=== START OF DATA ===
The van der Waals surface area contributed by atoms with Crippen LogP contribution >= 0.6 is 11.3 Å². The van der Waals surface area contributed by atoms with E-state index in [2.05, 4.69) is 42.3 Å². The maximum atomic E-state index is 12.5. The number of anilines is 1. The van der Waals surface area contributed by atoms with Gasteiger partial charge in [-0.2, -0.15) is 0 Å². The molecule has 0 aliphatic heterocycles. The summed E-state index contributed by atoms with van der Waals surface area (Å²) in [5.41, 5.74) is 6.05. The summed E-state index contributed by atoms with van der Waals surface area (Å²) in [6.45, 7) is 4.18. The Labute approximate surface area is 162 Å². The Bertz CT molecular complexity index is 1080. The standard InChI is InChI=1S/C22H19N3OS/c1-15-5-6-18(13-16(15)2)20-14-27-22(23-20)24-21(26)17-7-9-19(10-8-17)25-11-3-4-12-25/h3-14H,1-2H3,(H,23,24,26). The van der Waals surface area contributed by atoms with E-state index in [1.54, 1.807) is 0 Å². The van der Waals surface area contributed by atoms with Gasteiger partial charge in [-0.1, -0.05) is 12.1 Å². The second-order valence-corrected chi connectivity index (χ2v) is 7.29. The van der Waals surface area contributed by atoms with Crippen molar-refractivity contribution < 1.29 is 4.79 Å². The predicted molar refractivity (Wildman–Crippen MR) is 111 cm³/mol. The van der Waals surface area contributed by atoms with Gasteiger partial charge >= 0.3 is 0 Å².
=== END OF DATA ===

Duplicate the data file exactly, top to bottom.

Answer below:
The van der Waals surface area contributed by atoms with Crippen LogP contribution >= 0.6 is 11.3 Å². The van der Waals surface area contributed by atoms with E-state index in [2.05, 4.69) is 42.3 Å². The maximum atomic E-state index is 12.5. The number of anilines is 1. The van der Waals surface area contributed by atoms with Gasteiger partial charge in [-0.2, -0.15) is 0 Å². The molecule has 0 aliphatic heterocycles. The summed E-state index contributed by atoms with van der Waals surface area (Å²) in [5.41, 5.74) is 6.05. The summed E-state index contributed by atoms with van der Waals surface area (Å²) in [6.45, 7) is 4.18. The Labute approximate surface area is 162 Å². The Bertz CT molecular complexity index is 1080. The standard InChI is InChI=1S/C22H19N3OS/c1-15-5-6-18(13-16(15)2)20-14-27-22(23-20)24-21(26)17-7-9-19(10-8-17)25-11-3-4-12-25/h3-14H,1-2H3,(H,23,24,26). The van der Waals surface area contributed by atoms with E-state index in [1.54, 1.807) is 0 Å². The van der Waals surface area contributed by atoms with Gasteiger partial charge in [-0.1, -0.05) is 12.1 Å². The second-order valence-corrected chi connectivity index (χ2v) is 7.29. The van der Waals surface area contributed by atoms with Crippen molar-refractivity contribution < 1.29 is 4.79 Å². The predicted molar refractivity (Wildman–Crippen MR) is 111 cm³/mol. The van der Waals surface area contributed by atoms with Gasteiger partial charge >= 0.3 is 0 Å².